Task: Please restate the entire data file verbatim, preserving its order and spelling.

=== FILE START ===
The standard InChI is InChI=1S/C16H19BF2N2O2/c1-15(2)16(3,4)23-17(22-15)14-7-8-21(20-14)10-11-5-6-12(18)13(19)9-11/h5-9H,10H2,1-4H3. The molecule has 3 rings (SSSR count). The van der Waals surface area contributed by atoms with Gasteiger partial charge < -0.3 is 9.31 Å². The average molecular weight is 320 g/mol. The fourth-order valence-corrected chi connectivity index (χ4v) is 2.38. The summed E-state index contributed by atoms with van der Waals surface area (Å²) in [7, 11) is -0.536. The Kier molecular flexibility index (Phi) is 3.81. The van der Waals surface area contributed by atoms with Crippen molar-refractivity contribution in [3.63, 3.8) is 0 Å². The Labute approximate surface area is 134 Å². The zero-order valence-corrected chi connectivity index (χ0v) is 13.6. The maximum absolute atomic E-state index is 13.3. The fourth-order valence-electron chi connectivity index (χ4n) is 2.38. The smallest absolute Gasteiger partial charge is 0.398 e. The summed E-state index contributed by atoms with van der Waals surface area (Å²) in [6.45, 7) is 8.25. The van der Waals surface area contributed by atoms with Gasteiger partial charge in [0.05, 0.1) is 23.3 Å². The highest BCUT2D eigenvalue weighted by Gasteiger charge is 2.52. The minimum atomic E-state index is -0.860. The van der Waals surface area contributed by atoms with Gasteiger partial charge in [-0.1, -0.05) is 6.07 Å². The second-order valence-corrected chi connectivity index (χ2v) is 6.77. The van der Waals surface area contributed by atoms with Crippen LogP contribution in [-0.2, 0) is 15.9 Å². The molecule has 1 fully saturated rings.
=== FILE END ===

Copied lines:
The standard InChI is InChI=1S/C16H19BF2N2O2/c1-15(2)16(3,4)23-17(22-15)14-7-8-21(20-14)10-11-5-6-12(18)13(19)9-11/h5-9H,10H2,1-4H3. The molecule has 3 rings (SSSR count). The van der Waals surface area contributed by atoms with Gasteiger partial charge < -0.3 is 9.31 Å². The average molecular weight is 320 g/mol. The fourth-order valence-corrected chi connectivity index (χ4v) is 2.38. The summed E-state index contributed by atoms with van der Waals surface area (Å²) in [7, 11) is -0.536. The Kier molecular flexibility index (Phi) is 3.81. The van der Waals surface area contributed by atoms with Crippen molar-refractivity contribution in [3.63, 3.8) is 0 Å². The Labute approximate surface area is 134 Å². The zero-order valence-corrected chi connectivity index (χ0v) is 13.6. The maximum absolute atomic E-state index is 13.3. The fourth-order valence-electron chi connectivity index (χ4n) is 2.38. The smallest absolute Gasteiger partial charge is 0.398 e. The summed E-state index contributed by atoms with van der Waals surface area (Å²) in [6.45, 7) is 8.25. The van der Waals surface area contributed by atoms with Gasteiger partial charge in [0.05, 0.1) is 23.3 Å². The highest BCUT2D eigenvalue weighted by Gasteiger charge is 2.52. The minimum atomic E-state index is -0.860. The van der Waals surface area contributed by atoms with Gasteiger partial charge in [-0.1, -0.05) is 6.07 Å². The second-order valence-corrected chi connectivity index (χ2v) is 6.77. The van der Waals surface area contributed by atoms with Crippen LogP contribution in [-0.2, 0) is 15.9 Å². The molecule has 1 fully saturated rings.